Tips to Detect CRA Phone Scams

In the past several years Jones & O’Connell LLP has had an increasing number of clients contact us concerned after receiving phone calls and letters from people claiming to represent the Canada Revenue Agency (CRA). Upon discussing the situation with clients, it sometimes becomes clear that they were the target of fraud.

For someone who does not regularly interact with the CRA, it can be difficult to detect these scams, particularly the more sophisticated ones.

The frauds that we have witnessed and read about usually fall into 4 categories:

  • Emails requesting you follow a link to access information about your tax return/refund
    • While most people know not to click on suspicious links, many of these emails contain addresses nearly identical to the CRA’s official site.  The CRA does not normally communicate through email unless you have requested them to and any time you need to access their site you can start on and access information through the links provided there.
  • Emails claiming that they want to send your payment using money transfer
    • These emails may appear to have been sent by the CRA or possibly your bank.  The CRA sends refunds through direct deposit or cheque based on the information provided on your tax return.  These emails may direct you to an equally official looking site which will attempt to gain your banking information to assist with the alleged deposit.
  • Emails or phone calls asking for personal information not related to your tax return
    • These scams are attempts to steal your identity.  They may seem reasonable at first because they are requesting information to verify your identity.  Just like you, the CRA receives calls from people claiming to be someone else so the CRA normally asks a few questions to determine you are who you say you are.  The CRA will normally ask you to confirm information that was on your tax return including your address or a number from your last notice of assessment.  They will never ask for non tax information such as passport information, health card, drivers licence or banking information.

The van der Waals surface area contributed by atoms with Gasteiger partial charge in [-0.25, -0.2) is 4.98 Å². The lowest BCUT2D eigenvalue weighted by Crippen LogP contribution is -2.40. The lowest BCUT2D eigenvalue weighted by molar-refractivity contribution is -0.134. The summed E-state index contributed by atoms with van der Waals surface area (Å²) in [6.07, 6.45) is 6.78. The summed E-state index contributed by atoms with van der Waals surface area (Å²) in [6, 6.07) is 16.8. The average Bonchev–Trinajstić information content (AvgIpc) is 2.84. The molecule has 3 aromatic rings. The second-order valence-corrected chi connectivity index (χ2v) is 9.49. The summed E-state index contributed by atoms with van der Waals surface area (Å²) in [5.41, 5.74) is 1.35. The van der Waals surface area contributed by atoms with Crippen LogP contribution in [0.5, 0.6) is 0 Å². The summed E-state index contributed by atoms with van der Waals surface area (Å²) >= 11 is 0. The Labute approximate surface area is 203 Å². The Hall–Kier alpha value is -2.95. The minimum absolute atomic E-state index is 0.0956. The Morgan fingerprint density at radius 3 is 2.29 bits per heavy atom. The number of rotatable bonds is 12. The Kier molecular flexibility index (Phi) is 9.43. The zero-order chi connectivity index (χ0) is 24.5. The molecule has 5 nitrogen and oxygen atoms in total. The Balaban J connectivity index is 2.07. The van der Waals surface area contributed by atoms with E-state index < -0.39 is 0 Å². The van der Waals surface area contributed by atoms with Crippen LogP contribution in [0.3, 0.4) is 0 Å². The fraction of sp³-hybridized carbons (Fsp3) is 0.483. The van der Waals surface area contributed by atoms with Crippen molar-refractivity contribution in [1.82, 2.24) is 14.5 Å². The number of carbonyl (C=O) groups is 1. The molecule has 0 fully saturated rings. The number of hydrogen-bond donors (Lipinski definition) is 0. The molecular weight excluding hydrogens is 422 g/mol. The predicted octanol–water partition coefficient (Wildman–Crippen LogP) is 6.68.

• Phone calls demanding payment
    • These scams range from preposterous to deceptive depending on the knowledge of the caller.  Some callers even change their caller ID to appear more legitimate.  Many of the phone calls start out civil and may even have that government “tone” that we expect in these interactions.  Eventually they will want something from you and if you don’t provide it they can change to a more threatening tone.  In an attempt to scare you many callers give clues that it is a fraud.  The CRA will never threaten you with immediate arrest or jail time, and they will also never threaten to release your information to the public.  Also note the CRA will never leave phone messages with personal information.  These scams often request for payment to be made through prepaid debit cards, gift cards or bit coin; the CRA will never ask for payment using these methods.  If you do owe money but suspect your phone call was a fraud you can contact the CRA general inquirers line at 1-800-959-8281 and they will provide you the contact information to the individual handling your collection.


The official CRA website has more useful information on the topic and can be accessed here:

If you ever need assistance with the CRA and determining if a communication is legitimate, we are happy to help.  At Jones & O’Connell LLP, we have access to represent all our tax clients and are able to communicate with the CRA on their behalf.

The information presented is only of a general nature, may omit many details and special rules, is current only as of its published date, and accordingly cannot be regarded as legal or tax advice. Please contact our office for more information on this subject and how it pertains to your specific tax or financial situation.

Posted: Monday, June 12th, 2017 | Categories: Commentary.

Designed by: The Graphix Works
© 2018 Jones & O'Connell LLP, All Rights Reserved